Update Slack Status using Stream Deck without an API Key

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Intro

Here’s how you can automatically set your Slack status using a Stream Deck. This method of setting your Slack statusg does not use the Slack API.

This method uses Slack deep links to open the Slack app to your personal profile page and then uses text and hotkeys to set your status. This means that this method will execute in the foreground.

A deep link looks like your typical URL, e.g., https://, but instead of https, the name of the app is typically used instead.

Many apps have their own deep links. Slack’s deep links start with slack://

Each “set status” Slack macro takes about 1.8 seconds to fully execute on an Apple M1 Pro machine.

POC

poc

Disclaimers

This method with not work if you:

  1. Close Slack while a macro is executing.
  2. Click your mouse away from Slack while a macro is executing.
  3. Don’t have Slack open while a macro is executing (who doesn’t have Slack open all the time anyway?). Slack can’t open fast enough to catch up with the macro.

Setup

There are two components to the Slack deep link that opens your profile page.

To find each one, follow the instructions below:

Team ID

  1. Open any web browser and log into your Slack account.
  2. Go to your workspace main page and check the URL in the search bar at the top.
  3. The URL should start like this: https://app.slack.com/client/T
  4. The team ID is the section of the URL beginning with T. Example:

teamid

Member ID

This one is unique to you. You can get it from the “Copy member ID” link on the drop down in your personal Slack profile page:

memberid

Now that you have the Team ID and Member ID, you can start with the first Stream Deck action.

To start, add a Multi Action to a Stream Deck page and open up the configuration.

multiaction

action1

  1. The first action should be “System: Website”. The URL should be: slack://user?team=YOUR_TEAM_ID&id=YOUR_MEMBER_ID. Fill in the YOUR_TEAM_ID and YOUR_MEMBER_ID values with the ones that you gathered earlier. Leave the GET request in background option unchecked.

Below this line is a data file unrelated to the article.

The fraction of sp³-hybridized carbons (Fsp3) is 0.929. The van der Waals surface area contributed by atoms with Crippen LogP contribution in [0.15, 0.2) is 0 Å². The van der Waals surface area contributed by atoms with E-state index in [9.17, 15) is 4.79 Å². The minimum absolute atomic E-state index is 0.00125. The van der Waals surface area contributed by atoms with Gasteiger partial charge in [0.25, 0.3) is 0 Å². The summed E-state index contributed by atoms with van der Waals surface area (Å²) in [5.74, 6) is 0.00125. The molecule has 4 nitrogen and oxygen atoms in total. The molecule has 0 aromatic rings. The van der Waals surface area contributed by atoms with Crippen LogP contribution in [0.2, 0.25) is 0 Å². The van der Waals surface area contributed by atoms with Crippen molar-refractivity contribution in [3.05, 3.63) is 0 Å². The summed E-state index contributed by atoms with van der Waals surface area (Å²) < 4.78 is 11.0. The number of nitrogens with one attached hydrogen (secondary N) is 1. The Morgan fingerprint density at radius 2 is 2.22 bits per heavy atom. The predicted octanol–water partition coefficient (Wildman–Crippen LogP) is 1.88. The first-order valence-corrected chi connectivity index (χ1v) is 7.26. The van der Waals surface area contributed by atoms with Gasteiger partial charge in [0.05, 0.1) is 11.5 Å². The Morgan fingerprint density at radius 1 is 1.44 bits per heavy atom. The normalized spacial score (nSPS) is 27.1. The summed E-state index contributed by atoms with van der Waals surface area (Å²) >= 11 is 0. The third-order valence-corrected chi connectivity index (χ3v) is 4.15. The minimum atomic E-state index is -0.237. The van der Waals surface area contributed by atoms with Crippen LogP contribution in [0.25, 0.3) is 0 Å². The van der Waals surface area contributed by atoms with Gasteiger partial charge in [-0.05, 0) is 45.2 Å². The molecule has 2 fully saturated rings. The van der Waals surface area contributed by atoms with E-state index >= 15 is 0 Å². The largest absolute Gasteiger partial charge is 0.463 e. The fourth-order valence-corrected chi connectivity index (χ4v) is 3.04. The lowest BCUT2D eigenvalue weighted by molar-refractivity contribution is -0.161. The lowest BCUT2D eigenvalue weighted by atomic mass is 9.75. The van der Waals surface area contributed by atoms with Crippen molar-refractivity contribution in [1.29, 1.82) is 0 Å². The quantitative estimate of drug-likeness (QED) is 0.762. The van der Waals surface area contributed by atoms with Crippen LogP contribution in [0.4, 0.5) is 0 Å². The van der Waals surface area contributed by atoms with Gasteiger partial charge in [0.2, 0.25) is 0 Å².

action2

  1. The second action should be “System: Text”. The text should be /. This is just to open the Slash commands menu. Leave the Press Enter after message option unchecked.clear

action3

  1. The third action should be “System: Text”. This is where you customize your Slack status. For this example, the text should be: status 🧠 deep work; may be slow to respond. This will set a status with a 🧠 emoji that says “deep work; may be slow to respond”. Leave the Press Enter after message option unchecked.

action4

If you want some more ideas on mindful Slack statuses, Michael Soo Lee has a great blog post about this here.

action5

  1. The fourth action should be “System: Hotkey” with the Enter key as the hotkey.

action6

  1. The fifth action should be another “System: Hotkey” with the Enter key as the hotkey. This is to account for input lag at this last step.

Done!

In a perfect world, the last 3 commands could all be combined together; however, there is a degree of input lag that doesn’t allow the commands to be executed quickly enough. This may be because Slack is built on Electron and a native app would be faster to execute the commands together.

Future Considerations

The best future case for these types of automations is for them to be able to run in the background without an API key. It would be best to switch over to that method if Slack or some emboldened person ever makes this available.

The second best option would be if Slack adds the ability to tack on a body to the deep link and send it as a message directly to a user. This would make this process a bit more streamlined.

Overall, I am happy with this method and it has been working well for me since I started using it.

Configuration Screenshots (if needed)

mtu config1

config2

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config4

config5